Black Sea (2015)
Critic Consensus: Black Sea may not be particularly deep, but thanks to Kevin Macdonald's judicious direction and a magnetic performance from Jude Law, it remains an efficiently well-crafted thriller.
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as Ukranian Admiral
as Martin (aged 4)
as Ukrainian Drunk 2
as Job Center Worker
as Pub Customer
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Critic Reviews for Black Sea
Not much of it is credible, starting with the hiring of a rusty submarine out of Sevastopol, but it has action and adventure to burn, leavened with bits of humour.
Too often, moviegoers must choose between character-driven drama and edge-of-your-seat action. "Black Sea" has both, with a gripping performance by Jude Law as their nexus.
Black Sea is a submarine thriller set in the murky depths of exactly where the title says.
By no means a masterpiece, but a solid genre offering, a portrait of desperate men crammed together and surrounded on all sides by what one describes as "dark, cold death." What better way to escape the midwinter doldrums?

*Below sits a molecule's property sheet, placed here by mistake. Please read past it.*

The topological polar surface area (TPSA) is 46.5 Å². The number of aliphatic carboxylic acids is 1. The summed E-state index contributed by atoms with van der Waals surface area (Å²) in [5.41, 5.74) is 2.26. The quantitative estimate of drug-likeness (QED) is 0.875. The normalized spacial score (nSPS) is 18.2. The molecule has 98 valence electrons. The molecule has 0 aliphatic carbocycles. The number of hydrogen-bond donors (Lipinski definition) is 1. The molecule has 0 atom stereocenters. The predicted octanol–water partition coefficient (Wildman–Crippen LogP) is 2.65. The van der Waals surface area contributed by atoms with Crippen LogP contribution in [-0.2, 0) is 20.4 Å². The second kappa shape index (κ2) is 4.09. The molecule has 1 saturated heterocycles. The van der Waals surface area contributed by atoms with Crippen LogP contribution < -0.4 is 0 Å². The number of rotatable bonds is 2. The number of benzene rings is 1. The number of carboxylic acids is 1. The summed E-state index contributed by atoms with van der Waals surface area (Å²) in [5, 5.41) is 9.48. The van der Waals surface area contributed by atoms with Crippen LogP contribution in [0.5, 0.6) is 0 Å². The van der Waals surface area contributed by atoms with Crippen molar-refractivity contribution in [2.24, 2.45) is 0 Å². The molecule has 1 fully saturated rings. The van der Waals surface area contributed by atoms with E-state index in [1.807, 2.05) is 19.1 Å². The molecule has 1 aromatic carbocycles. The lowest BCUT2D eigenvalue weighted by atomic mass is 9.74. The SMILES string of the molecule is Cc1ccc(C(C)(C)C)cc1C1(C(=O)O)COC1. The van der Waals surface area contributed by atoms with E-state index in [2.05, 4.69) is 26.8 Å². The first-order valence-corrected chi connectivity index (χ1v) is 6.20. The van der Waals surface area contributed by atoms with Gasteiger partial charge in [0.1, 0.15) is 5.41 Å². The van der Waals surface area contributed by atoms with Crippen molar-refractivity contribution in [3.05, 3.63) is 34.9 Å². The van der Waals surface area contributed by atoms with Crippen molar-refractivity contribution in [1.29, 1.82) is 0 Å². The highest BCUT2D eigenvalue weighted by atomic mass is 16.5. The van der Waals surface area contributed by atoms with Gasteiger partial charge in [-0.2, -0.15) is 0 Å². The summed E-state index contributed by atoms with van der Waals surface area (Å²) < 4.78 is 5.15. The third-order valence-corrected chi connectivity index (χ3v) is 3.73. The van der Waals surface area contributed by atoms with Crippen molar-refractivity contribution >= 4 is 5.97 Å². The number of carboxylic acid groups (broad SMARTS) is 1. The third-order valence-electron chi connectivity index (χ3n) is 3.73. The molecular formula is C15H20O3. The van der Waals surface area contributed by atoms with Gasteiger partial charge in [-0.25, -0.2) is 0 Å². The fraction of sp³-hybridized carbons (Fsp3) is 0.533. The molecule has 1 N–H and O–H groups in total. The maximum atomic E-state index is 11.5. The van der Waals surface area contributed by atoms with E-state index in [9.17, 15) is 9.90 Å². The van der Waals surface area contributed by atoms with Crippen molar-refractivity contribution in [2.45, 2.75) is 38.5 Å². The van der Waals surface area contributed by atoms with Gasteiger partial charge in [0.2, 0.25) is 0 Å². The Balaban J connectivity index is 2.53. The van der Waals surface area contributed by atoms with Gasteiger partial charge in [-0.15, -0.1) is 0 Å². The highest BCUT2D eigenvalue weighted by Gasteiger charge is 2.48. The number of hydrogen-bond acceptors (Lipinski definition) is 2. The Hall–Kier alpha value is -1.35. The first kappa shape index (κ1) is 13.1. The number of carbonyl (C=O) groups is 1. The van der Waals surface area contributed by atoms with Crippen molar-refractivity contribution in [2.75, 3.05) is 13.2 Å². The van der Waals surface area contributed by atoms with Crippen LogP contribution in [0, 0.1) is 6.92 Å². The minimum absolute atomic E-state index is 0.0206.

I'm something of a sucker for submarine-movie clichés; watching this movie, I was happy the very first time I heard a disconcerting ping.
Audience Reviews for Black Sea
The caper? Nazi gold on the bottom of the ocean. Nothing new there, but everything is done competently in this submarine treasure hunt, except for a couple of plot curiosities. Definitely fun, with a premium performance from Jude Law.
When it comes to submarine films, nothing will ever top Das Boot, of course. But this is a fresh, very worthy attempt to mix the intense underwater situation with a Dirty Dozen-like treasure hunt. To add human interactions to the list of technical difficulties to deal with is making the film almost unbearably exciting at times. Good acting, interesting characters, very grounded and pessimistic story and great direction: overall a very entertaining and engaging thriller.
It's "Das Boot" -- but less hopeful.
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